Children who are born first in the family are 6.14% less likely to suffer from neglect than children who are not the first-born. There was also a significant difference found among one-child families (47.87%) and multi-child families (58.20%). Parents who have more children have a difficult time giving equal attention to all children in the family. The study suggests children living in rural areas where minority and multi-child families belong are at a higher risk of neglect than children who live in urban China with families who spend more time together as a whole. To help explain why these children are neglected, the causes of neglect must be addressed.
In regards to families in the lower social economic class, Shanahan, Runyan, Martin, and Kotch (2017) discuss the public health problems that occurs from child maltreatment in families who are in poverty. Each year, maltreatment effect 17.1 out of 1000 children in America. Children who live with four or more siblings are three times more likely to suffer from neglect. Also, Families who are experiencing poverty are cited as a risk factor for child neglect. Shanahan et al.
In this article, “Childhood and Intergenerational Poverty: The Long-Term Consequences of Growing up Poor” written by Robert Wagmiller and Robert Adelman, states children from low income family faces more challenges and children living in poverty has an increases chance of being poor in adulthood. In the beginning of the article, they gave us an overview of evidence-based research of intergenerational poverty by studying both parent’s and children’s. The researches are inconclusive and differentiate by time frame. Using the PSID, Isaacs’ concluded that children income is greater than their parents. Isaacs explained that children who are poor will spend their childhood in poverty.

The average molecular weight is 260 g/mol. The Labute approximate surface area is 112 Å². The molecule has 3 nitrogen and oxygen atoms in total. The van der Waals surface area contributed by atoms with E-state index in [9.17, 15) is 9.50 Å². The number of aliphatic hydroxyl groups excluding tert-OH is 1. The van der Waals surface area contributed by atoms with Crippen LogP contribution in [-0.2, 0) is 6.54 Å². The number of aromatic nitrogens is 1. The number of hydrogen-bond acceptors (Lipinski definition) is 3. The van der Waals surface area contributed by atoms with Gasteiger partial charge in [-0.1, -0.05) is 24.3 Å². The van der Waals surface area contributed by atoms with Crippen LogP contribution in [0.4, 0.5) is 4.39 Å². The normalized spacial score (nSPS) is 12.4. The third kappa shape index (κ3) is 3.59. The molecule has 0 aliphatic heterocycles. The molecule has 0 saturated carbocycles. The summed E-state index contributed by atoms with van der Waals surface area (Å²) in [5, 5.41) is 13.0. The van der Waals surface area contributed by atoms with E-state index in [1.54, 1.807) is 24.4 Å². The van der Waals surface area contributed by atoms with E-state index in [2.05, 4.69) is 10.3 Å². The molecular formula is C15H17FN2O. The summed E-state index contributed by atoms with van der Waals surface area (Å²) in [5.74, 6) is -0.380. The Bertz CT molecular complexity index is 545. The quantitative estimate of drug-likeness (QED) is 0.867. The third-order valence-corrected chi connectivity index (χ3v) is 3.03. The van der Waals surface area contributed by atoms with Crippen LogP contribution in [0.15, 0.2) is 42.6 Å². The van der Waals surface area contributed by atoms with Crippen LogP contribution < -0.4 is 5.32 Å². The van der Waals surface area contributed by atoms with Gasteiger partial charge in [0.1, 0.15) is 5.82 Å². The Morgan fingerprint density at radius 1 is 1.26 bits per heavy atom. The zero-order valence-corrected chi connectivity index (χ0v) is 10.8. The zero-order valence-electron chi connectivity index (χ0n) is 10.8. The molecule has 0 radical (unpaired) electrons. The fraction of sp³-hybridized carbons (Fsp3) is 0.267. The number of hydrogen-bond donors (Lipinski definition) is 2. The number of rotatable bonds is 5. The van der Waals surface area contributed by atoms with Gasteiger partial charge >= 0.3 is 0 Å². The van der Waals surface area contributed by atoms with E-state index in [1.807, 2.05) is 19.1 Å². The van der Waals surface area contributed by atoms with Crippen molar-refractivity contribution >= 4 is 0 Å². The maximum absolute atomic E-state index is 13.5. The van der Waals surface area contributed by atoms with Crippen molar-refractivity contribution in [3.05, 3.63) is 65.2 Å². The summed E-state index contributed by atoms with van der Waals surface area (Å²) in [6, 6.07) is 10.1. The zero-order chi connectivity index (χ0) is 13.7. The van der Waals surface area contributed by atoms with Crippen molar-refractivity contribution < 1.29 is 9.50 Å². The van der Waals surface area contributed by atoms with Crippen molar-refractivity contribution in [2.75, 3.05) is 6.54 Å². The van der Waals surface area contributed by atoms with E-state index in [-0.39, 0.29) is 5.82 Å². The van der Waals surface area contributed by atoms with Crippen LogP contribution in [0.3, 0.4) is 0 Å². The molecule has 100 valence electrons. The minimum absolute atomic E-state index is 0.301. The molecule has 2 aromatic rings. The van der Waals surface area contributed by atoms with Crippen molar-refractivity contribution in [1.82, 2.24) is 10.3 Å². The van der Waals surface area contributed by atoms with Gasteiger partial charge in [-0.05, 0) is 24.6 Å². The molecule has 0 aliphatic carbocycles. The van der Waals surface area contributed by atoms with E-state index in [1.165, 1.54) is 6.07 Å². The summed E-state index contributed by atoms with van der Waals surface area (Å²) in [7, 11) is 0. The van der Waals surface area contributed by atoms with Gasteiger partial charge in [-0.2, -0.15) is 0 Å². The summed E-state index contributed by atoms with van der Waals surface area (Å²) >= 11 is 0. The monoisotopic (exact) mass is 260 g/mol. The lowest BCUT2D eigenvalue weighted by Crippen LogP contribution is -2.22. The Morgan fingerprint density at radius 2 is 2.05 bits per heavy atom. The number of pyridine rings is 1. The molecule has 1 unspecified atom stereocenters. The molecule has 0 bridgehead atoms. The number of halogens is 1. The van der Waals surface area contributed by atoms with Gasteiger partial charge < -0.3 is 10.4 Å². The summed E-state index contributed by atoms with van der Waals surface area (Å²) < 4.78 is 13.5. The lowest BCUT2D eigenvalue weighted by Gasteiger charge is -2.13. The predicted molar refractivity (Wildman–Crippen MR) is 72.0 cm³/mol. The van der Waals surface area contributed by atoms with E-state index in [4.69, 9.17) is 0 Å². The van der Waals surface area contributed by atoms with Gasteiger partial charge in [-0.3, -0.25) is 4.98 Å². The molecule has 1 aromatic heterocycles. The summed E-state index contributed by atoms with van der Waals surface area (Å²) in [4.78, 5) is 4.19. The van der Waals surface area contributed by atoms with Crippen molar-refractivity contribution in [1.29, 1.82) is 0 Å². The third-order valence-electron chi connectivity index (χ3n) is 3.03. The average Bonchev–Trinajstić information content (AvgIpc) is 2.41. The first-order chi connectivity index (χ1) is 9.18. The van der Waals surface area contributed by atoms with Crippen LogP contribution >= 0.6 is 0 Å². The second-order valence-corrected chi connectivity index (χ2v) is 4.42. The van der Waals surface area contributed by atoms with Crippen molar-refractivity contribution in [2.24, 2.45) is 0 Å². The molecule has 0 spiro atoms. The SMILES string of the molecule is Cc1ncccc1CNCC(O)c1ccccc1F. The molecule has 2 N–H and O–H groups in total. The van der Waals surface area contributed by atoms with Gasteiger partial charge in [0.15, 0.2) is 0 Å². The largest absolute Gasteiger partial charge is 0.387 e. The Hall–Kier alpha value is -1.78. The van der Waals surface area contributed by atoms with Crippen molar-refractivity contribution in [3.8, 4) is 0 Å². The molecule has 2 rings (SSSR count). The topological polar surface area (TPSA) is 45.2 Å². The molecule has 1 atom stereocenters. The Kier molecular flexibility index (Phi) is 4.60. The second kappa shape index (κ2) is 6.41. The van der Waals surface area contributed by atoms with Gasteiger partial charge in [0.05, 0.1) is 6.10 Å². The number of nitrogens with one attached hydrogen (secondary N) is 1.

Many children in low income homes, tend to score lower on test scores, and have higher drop out rates this may be due to lack of preparation, not having access to early childhood education programs, which means entering kindergarten, they are lacking the basic skills such as lack of vocabulary. Studies have shown, low income children enter school having heard 30 million fewer words than children from middle class families. These children also face poor nutrtion making it harder to concentrate and higher mobility, moving from school to school. Dysfunctional families also plays a role in a childs development, children coming home to stressful households can put a strain on them. (Jeanette DeForge January 08, 2015 http://www.masslive.com/news/index.ssf/2015/01/war_on_poverty_8_challenges_po.html)
There are many reasons that cause child labor: Poverty and unemployment levels are high – As you see, the most of employed children work in less developed countries by economy. In such countries poor families and children may rely upon child labor in order to improve their chances of attaining basic necessities. According to U.N statistics more than one-fourth of the people around the world live in poverty that is caused by the high unemployment levels. Free education is limited – U.N estimated that approximately 75 million children were not attending school. The education for the whole world’s children costs 10-30 Billion dollars that is 0.7% - 2% of the annual cost of global military spending.
According to the PBS Frontline video “Poor Kids” 2012, more than 46 million Americans are living beneath the poverty line. The United States alone has one of the highest rates of child poverty in the industrialized world. It is stated that 1 out of 5 children are living in poverty. The video documented the lives of three families who are faced with extreme hardships and are battling to survive a life of being poor. All three families have more than one child and could barely afford to pay their bills and purchase food for their household.